That “political campaigning by Provisional Sinn Féin” has seen that grouping morph into a slightly more-nationalist political party than either of the latter-day Fianna Fáil or SDLP organisations but, true to form, like Fianna Fáil and the SDLP, the Provisional Sinn Féin party has distanced itself (except verbally) from Irish republicanism. It’s an easier life, with a salary and a pension, neither of which were available when Adams and company professed to be advocates of change rather than that which they are now (and have been for the last 37 years, at least) ie advocates of British accommodation in Ireland.


From ‘The United Irishman’ newspaper, June, 1955.

Michael Traynor, Ard Runaidhe, Sinn Féin, said that the Ireland of today with its emigration and unemployment was not the nation visualised by James Connolly, nor did it enjoy the freedom for which he gave his life.

Seán O Riain, on behalf of the Comhairle Ceanntar Sinn Féin Ath Cliath, thanked all those who had helped to provide funds and cars for the election, in particular the Dublin Civil Servants and the employees of CIE, the Irish Bricklayers Society and the residents of Fairview who formed a committee to collect in their area for Tom Mitchell’s election fund. Other speakers were Eamon Thomas and Seosamh MacCriostail, Ath Cliath.

(END of ‘Sinn Féin Victory Rally’. NEXT – ‘Splendid Fight’, from the same source.)


British PM Ted Heath, right, with his friend Jimmy Savile.

On the 23rd December 1971 – 49 years ago on this date – British PM Edward Heath paid a visit to the Occupied Six Counties of north-east Ireland and declared his ‘determination to end the violence’, making it clear in the process that he was referring to the then IRA campaign to remove the British military and political presence. Five weeks after that visit, his troops let loose with live rounds in the Bogside area of Derry, killing fourteen Irish people and, as a PR exercise, Heath (and his sidekick, Reginald Maudling) set up the ‘Widgery Inquiry’ into the massacre.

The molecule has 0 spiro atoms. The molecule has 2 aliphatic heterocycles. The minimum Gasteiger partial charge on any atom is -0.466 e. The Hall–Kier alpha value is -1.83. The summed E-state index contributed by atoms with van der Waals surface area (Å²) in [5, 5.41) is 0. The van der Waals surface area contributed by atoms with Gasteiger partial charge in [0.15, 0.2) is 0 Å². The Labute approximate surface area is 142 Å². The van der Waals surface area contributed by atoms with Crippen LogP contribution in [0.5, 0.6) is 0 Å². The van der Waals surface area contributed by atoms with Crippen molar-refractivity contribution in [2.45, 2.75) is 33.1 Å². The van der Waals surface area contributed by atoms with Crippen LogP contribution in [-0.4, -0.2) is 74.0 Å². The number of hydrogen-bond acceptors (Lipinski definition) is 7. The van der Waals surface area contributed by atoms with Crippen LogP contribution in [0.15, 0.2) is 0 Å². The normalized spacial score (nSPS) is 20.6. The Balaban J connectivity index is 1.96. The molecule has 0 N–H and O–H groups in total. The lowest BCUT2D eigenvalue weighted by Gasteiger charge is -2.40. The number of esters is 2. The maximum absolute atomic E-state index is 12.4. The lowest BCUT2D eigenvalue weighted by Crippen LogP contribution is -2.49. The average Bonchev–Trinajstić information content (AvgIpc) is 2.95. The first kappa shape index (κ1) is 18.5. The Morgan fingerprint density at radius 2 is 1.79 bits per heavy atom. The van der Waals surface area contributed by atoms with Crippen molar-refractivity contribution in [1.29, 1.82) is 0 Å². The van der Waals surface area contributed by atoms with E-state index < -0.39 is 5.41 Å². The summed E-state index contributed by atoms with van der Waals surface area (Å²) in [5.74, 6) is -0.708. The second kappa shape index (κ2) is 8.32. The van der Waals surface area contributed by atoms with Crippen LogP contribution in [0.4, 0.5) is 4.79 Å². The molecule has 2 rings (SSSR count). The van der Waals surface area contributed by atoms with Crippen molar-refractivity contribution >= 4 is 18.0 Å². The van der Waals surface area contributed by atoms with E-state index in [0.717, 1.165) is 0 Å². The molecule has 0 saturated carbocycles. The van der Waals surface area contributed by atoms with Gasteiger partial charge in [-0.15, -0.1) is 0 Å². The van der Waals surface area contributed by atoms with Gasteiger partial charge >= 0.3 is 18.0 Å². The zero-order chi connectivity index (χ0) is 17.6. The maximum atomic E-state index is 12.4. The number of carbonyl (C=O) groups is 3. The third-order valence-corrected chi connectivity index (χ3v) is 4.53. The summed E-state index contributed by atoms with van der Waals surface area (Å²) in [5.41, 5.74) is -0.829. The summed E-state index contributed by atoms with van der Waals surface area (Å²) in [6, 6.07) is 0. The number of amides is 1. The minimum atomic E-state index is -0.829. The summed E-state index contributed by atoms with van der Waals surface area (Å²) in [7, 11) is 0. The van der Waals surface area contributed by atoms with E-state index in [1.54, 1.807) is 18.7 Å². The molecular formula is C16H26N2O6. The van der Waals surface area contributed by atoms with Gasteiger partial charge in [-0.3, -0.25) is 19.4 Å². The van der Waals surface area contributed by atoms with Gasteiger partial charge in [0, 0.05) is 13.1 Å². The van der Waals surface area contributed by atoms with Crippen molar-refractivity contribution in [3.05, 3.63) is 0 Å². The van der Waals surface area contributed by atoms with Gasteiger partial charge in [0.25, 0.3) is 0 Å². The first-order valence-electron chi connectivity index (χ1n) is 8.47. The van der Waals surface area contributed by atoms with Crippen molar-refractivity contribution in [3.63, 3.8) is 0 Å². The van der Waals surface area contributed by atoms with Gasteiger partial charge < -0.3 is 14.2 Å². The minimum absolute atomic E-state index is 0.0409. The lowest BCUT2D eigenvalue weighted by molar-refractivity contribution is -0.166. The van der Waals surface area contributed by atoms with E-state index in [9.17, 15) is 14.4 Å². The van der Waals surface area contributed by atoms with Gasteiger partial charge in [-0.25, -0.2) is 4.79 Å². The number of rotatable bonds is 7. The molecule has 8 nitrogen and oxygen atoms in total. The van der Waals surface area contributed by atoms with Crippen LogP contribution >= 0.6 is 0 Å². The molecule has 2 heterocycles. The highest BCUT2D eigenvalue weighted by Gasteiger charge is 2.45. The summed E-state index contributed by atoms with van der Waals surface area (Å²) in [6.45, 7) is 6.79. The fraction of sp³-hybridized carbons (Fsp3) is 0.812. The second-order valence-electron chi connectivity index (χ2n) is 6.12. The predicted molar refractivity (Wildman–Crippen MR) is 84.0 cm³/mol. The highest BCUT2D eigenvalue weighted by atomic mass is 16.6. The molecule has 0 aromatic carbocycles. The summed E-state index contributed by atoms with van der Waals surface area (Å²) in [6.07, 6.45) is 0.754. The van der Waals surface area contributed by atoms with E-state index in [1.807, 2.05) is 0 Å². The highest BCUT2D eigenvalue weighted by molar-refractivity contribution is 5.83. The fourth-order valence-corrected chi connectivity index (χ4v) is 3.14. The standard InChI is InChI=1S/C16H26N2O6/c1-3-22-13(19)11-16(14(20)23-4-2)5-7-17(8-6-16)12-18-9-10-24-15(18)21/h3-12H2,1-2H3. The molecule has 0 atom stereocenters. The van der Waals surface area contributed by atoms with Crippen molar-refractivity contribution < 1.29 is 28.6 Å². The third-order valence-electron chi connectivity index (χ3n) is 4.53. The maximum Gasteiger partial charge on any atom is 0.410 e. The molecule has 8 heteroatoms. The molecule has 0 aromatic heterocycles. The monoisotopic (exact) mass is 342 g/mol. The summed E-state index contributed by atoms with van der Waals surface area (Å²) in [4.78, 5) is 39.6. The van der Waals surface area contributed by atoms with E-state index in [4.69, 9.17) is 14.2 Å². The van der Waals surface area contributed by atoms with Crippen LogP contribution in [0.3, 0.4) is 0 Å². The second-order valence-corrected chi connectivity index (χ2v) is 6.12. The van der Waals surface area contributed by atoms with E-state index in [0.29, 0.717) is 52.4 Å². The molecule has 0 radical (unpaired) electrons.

‘Lord’ Widgery proceeded to exclude the political background to the shootings, a politically motivated decision, as was suggested by the minutes of an extraordinary discussion between Widgery, Edward Heath and the British ‘Lord Chancellor’, ‘Lord’ Hailsham, at Downing Street, two days after the massacre, on the evening before the British ‘Commons’ announcement of Widgery’s appointment to conduct the ‘inquiry’. Among “..a number of points which I [Edward Heath] thought it right to draw to the Lord Chief Justice’s [Widgery] attention (was that) it had to be remembered that we were in Northern Ireland (sic) fighting not just a military war but a propaganda war…” and, indeed, Heath is on record as saying that the Derry Guildhall building would be unsuitable as a venue for tribunal hearings as it “…was on the wrong side of the River Foyle..” (ie – the ‘Catholic/Nationalist’ side) !

It should be noted that the day before the Bogside massacre (ie on Saturday 29th January 1972) , the RUC and the British Army issued the following joint statement : “Experience this year has already shown that attempted marches often end in violence and (this) must have been foreseen by the organisers. Clearly, the responsibility for this violence and the consequences of it must rest fairly and squarely on the shoulders of those who encourage people to break the law. The (British) security forces have a duty to take action against those who set out to break the law…”